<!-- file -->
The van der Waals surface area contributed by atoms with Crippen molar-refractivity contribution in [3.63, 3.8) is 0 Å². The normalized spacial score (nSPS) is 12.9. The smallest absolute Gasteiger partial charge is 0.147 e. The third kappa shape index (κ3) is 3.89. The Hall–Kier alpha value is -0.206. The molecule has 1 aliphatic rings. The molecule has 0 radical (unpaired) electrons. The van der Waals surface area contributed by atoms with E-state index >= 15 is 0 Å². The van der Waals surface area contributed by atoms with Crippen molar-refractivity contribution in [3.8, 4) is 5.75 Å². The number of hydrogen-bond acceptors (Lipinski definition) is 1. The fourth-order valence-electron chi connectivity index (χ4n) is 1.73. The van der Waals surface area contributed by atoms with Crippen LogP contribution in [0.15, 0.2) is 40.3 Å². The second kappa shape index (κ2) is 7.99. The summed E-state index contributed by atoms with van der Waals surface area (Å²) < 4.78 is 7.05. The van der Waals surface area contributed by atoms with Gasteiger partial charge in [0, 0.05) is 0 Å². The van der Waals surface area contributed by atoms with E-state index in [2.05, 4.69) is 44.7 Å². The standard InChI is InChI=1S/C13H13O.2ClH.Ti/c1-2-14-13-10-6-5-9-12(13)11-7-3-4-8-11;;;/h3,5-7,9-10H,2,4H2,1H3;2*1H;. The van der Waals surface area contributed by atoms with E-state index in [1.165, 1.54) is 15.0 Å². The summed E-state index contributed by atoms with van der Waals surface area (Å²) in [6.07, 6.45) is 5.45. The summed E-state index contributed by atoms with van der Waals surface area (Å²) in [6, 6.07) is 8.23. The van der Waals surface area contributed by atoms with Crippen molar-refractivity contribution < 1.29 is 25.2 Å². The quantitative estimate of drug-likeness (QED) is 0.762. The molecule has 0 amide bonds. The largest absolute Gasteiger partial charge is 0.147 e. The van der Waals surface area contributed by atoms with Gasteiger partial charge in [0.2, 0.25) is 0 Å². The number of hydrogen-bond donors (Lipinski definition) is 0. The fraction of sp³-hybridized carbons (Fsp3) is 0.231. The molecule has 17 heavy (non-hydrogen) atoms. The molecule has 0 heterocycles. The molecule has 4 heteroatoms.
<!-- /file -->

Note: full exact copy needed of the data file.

The van der Waals surface area contributed by atoms with Crippen molar-refractivity contribution in [3.63, 3.8) is 0 Å². The normalized spacial score (nSPS) is 12.9. The smallest absolute Gasteiger partial charge is 0.147 e. The third kappa shape index (κ3) is 3.89. The Hall–Kier alpha value is -0.206. The molecule has 1 aliphatic rings. The molecule has 0 radical (unpaired) electrons. The van der Waals surface area contributed by atoms with E-state index >= 15 is 0 Å². The van der Waals surface area contributed by atoms with Crippen molar-refractivity contribution in [3.8, 4) is 5.75 Å². The number of hydrogen-bond acceptors (Lipinski definition) is 1. The fourth-order valence-electron chi connectivity index (χ4n) is 1.73. The van der Waals surface area contributed by atoms with Crippen LogP contribution in [0.15, 0.2) is 40.3 Å². The second kappa shape index (κ2) is 7.99. The summed E-state index contributed by atoms with van der Waals surface area (Å²) < 4.78 is 7.05. The van der Waals surface area contributed by atoms with Gasteiger partial charge in [0, 0.05) is 0 Å². The van der Waals surface area contributed by atoms with E-state index in [2.05, 4.69) is 44.7 Å². The standard InChI is InChI=1S/C13H13O.2ClH.Ti/c1-2-14-13-10-6-5-9-12(13)11-7-3-4-8-11;;;/h3,5-7,9-10H,2,4H2,1H3;2*1H;. The van der Waals surface area contributed by atoms with E-state index in [1.165, 1.54) is 15.0 Å². The summed E-state index contributed by atoms with van der Waals surface area (Å²) in [6.07, 6.45) is 5.45. The summed E-state index contributed by atoms with van der Waals surface area (Å²) in [6, 6.07) is 8.23. The van der Waals surface area contributed by atoms with Crippen molar-refractivity contribution < 1.29 is 25.2 Å². The quantitative estimate of drug-likeness (QED) is 0.762. The molecule has 0 amide bonds. The largest absolute Gasteiger partial charge is 0.147 e. The van der Waals surface area contributed by atoms with Gasteiger partial charge in [0.2, 0.25) is 0 Å². The number of hydrogen-bond donors (Lipinski definition) is 0. The fraction of sp³-hybridized carbons (Fsp3) is 0.231. The molecule has 17 heavy (non-hydrogen) atoms. The molecule has 0 heterocycles. The molecule has 4 heteroatoms.